Game Design Alive and Well in Northern Ontario

Becky Tibble News

Alright, so we’re known for our plethora of mines, cold winters and bumpy roads but there’s a little known community of programmers taking advantage of this uniqueness. The Sudbury Game Design Challenge has done it again. January 2017, 18 teams swarmed the NORCAT Centre in Sudbury, Ontario for a 48-hour game design challenge. Whether you are a programmer, musician, artist, or just up for a good challenge, you managed to find your way to NORCAT for a sleepless weekend.

What exactly is a 48-hour game design challenge? According to Founder Mike Daoust, “teams of up to four competitors put their programming, artistry and design skills to the test by competing with one another to create a game in a very short period of time (less than 48-hours). Through intense competition, teamwork, and the promise of significant prizes the SGDC hopes to bring out the best of Sudbury’s digital designers.”

The SGDC began in January 2016, after Mike Daoust was inspired by the nation-wide competition, the Great Canadian Appathon. This event brought in university and college students from across Canada to create and compete for 48-hours. Mike saw a need for something more local, something to truly nurture the talent in Northern Ontario.  After two successful years (and more interested than anticipated), the SGDC has brought together some of the most talented individuals in the North. Not only did the competition host local Sudburians, the event brought in people as far as Sault Sainte Marie to compete for the weekend.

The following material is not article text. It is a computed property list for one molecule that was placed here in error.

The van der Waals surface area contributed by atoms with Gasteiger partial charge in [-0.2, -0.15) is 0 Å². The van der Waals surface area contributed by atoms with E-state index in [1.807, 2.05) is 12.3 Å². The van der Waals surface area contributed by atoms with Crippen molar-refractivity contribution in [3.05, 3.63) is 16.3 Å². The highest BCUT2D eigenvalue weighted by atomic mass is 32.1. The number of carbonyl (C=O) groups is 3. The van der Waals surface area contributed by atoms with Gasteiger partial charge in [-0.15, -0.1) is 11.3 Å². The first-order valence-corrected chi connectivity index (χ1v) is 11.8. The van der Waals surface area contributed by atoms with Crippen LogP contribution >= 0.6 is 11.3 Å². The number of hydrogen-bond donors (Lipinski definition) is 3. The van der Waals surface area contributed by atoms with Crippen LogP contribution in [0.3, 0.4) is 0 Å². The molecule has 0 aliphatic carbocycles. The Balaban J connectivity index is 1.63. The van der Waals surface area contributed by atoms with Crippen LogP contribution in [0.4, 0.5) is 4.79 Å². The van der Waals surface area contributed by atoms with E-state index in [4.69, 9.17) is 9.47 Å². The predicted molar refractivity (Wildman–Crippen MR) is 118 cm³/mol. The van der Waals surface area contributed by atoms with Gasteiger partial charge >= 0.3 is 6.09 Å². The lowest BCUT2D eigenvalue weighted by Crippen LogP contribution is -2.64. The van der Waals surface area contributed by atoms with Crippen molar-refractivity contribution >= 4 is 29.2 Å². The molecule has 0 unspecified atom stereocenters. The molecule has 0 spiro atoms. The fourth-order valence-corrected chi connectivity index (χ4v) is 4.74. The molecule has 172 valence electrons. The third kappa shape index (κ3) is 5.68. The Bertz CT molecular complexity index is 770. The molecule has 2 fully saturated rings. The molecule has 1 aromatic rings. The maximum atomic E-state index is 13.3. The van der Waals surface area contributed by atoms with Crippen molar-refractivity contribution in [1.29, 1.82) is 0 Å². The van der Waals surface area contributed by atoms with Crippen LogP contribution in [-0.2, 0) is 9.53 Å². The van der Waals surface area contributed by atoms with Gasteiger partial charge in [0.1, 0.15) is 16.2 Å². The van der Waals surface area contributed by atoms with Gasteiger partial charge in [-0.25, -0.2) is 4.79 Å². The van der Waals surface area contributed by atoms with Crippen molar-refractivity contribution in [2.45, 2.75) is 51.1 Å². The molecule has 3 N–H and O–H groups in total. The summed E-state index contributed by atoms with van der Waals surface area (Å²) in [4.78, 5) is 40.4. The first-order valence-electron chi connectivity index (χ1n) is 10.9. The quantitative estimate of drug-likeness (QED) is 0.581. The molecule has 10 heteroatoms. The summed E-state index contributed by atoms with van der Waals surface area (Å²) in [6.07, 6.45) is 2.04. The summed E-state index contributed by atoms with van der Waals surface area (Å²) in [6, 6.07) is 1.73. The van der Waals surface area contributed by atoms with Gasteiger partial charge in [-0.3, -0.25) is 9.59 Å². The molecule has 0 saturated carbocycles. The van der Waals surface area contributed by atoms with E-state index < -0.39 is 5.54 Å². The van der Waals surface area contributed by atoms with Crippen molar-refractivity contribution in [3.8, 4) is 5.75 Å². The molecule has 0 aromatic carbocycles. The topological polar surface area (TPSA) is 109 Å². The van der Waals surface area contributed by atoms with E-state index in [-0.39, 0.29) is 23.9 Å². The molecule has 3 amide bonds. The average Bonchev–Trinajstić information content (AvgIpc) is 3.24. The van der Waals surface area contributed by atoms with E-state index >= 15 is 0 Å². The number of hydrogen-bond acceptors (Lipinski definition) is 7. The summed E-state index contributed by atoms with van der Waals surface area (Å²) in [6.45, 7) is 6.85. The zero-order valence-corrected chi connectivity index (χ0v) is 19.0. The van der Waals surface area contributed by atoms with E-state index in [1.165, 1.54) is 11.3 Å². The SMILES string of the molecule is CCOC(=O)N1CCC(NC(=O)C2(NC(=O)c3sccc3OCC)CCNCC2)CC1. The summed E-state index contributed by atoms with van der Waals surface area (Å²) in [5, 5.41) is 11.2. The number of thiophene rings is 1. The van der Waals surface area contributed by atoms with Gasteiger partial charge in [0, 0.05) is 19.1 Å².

After the restless 48-hours, teams were given the chance to present their ‘Northern’ themed games to the judges, and other competitors. For the second year running, every single team went from idea to exciting prototype by the end of the competition. Many of the prototypes demonstrated a level of quality otherwise only seen in global-scale competitions of a similar nature. However, a winner wasn’t determined at the event. The weeks proceeding, the judges met to discuss the games, and determine top 5 teams, and a final winner. On Friday, February 3rd at Tom Davis Square the final winners will be announced. The winning team will receive a cash prize of $1,500, as well as a victory party at Let’s Scrabbalatte Board Game Café, and a booth at Graphic-con Sudbury to showcase their game.

To many, it’s hard to imagine a (relatively) small city, north of the 400, having a thriving tech culture. But if the SGDC proves anything, it’s that this culture is alive and well in Northern Ontario.

 

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